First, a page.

We previously reported that we developed a new blood collection device, Cell-Free RNA BCT™ (BCT). The novel chemical cocktail contained in the new device allows for the stabilization of cfRNA in blood samples at room temperature [11]. The goal of the present study was to evaluate the ability of this new blood collection device to stabilize cfRNA and minimize background RNA release when subjected to pre-analytical variables that can occur during sample storage and shipping. The effect of shipping and storage temperature on plasma cfRNA levels in blood collected into BCT or K3EDTA tubes have been determined in this study.

Methods

Blood sample collection

This study was approved by the institutional review board of the Methodist Hospital, Omaha, NE, USA and informed consent was obtained from all donors prior to blood draw. Blood specimens were collected from apparently healthy adult donors by standard phlebotomy techniques.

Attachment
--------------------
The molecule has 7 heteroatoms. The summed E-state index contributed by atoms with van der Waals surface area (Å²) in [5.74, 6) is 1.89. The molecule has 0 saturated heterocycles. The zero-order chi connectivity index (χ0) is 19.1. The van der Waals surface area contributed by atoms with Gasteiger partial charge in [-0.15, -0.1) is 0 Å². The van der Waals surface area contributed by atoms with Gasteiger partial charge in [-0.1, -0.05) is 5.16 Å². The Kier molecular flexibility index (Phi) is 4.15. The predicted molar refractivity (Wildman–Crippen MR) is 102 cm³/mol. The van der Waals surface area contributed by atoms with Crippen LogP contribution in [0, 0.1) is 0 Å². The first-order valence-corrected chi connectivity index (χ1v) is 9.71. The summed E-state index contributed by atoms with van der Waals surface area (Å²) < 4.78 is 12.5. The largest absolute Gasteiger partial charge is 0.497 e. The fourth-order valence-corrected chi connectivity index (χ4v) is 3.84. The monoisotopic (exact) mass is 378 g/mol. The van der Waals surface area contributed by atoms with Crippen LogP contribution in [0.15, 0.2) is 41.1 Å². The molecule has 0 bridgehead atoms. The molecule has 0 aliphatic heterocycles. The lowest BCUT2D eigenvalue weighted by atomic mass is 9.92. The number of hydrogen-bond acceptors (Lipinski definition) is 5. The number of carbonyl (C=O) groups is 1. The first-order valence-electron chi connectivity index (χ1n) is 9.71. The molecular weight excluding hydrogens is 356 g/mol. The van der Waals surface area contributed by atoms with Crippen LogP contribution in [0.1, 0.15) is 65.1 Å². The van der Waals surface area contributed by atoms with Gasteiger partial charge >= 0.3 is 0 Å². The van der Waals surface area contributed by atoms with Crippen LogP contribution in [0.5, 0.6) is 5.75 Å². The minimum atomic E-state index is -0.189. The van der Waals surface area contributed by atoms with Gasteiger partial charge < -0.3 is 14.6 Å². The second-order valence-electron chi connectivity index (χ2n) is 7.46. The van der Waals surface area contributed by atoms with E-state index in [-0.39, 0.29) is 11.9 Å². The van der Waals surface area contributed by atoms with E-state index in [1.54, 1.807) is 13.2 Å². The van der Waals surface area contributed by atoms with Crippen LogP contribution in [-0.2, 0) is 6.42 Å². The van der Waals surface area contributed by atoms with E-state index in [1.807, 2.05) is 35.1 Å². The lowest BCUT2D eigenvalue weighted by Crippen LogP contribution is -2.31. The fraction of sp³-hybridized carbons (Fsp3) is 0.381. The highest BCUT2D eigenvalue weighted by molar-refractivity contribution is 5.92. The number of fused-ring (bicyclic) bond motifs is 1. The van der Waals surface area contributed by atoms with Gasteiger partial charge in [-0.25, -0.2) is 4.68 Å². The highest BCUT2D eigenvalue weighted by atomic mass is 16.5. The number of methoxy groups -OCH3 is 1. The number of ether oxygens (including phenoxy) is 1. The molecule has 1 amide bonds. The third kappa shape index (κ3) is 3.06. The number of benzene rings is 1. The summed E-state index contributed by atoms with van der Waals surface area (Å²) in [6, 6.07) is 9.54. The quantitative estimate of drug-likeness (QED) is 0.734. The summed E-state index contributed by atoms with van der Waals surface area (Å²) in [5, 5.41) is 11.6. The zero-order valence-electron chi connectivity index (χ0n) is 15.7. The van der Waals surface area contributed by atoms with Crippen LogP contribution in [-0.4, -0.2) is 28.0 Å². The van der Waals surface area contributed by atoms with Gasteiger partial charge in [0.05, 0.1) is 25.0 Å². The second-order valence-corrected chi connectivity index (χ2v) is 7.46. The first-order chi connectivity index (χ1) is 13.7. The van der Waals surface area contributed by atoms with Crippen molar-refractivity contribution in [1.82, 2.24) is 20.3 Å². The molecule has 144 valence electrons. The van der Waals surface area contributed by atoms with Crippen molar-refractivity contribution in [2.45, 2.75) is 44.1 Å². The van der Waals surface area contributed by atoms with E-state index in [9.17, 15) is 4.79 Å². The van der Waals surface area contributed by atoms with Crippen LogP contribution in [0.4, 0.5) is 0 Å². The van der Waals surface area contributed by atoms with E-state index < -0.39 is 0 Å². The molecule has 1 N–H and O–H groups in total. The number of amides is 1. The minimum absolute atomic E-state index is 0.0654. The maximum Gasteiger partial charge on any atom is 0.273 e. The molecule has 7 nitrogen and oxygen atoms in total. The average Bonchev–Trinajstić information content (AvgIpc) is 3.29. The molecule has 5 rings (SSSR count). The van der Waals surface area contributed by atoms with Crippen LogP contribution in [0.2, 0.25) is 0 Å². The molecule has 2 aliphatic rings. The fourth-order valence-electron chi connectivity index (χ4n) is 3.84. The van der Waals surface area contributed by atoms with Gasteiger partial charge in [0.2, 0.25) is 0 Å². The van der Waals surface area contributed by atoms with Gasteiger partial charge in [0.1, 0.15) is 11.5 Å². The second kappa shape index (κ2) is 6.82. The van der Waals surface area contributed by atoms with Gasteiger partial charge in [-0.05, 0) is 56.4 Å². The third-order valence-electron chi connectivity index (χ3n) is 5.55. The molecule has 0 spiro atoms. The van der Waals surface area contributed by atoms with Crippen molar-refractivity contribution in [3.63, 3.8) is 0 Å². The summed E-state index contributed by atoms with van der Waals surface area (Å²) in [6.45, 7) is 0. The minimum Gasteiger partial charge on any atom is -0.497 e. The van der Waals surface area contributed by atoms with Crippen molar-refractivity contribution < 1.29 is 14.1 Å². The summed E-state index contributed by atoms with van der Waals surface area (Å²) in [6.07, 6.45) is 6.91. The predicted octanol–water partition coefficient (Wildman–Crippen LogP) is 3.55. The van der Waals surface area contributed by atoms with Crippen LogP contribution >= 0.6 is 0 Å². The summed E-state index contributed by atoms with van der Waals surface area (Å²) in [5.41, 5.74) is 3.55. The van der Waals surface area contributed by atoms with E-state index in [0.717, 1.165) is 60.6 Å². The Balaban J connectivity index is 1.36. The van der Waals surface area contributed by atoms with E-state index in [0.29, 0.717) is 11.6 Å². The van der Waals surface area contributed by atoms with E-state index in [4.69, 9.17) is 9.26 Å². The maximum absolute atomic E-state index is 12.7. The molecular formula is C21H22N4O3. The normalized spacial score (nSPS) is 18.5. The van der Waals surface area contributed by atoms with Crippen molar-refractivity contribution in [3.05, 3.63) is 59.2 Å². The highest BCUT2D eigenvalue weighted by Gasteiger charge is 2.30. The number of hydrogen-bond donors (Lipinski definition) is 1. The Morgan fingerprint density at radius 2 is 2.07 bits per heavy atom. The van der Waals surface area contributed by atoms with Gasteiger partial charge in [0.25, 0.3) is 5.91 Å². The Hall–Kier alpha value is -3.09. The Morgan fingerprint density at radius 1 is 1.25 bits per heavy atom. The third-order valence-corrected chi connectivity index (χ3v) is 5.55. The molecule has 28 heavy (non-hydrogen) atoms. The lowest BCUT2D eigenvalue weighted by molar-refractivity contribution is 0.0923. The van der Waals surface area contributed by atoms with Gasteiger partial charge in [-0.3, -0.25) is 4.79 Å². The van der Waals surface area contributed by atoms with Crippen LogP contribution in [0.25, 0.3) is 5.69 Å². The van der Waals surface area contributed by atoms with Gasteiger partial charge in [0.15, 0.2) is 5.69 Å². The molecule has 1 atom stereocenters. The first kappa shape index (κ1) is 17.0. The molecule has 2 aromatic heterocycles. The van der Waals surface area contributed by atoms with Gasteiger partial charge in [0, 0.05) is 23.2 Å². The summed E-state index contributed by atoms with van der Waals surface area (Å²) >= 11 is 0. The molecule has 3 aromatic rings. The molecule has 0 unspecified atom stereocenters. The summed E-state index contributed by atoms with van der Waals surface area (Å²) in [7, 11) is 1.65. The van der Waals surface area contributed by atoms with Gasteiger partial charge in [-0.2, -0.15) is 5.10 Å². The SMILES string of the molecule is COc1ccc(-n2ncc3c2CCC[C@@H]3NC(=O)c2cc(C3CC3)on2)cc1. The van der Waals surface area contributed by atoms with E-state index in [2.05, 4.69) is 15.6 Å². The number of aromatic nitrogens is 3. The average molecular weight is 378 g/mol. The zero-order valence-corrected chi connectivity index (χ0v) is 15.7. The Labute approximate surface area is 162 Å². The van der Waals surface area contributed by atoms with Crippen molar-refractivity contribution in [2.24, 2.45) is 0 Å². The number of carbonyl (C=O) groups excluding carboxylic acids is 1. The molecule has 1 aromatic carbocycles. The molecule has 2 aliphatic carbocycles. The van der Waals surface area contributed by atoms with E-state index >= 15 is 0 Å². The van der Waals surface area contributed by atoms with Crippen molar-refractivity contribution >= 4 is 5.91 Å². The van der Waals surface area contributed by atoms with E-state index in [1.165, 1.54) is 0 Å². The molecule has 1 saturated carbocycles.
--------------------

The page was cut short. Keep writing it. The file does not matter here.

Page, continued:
For each experiment, blood samples were drawn into two different blood collection tubes. Control samples were drawn into K3EDTA tubes (BD Vacutainer®, Becton Dickinson, Franklin Lakes, NJ) and compared to samples drawn into Cell-Free RNA BCT™ (Streck Inc., Omaha, NE). Blood was mixed immediately after the draw by inverting 10 times each.

Sample processing

Plasma was separated from blood within 2 h post collection (day 0) or after 3 days as noted. To separate plasma, blood samples were centrifuged at 300 × g for 20 min at room temperature. The upper plasma layer was carefully removed without disturbing the buffy coat and transferred to a new tube that was then centrifuged at 5000 × g for 10 min. The cell-free plasma was then transferred to a new tube for storage at −80°C until cfRNA isolation.

cfRNA isolation from plasma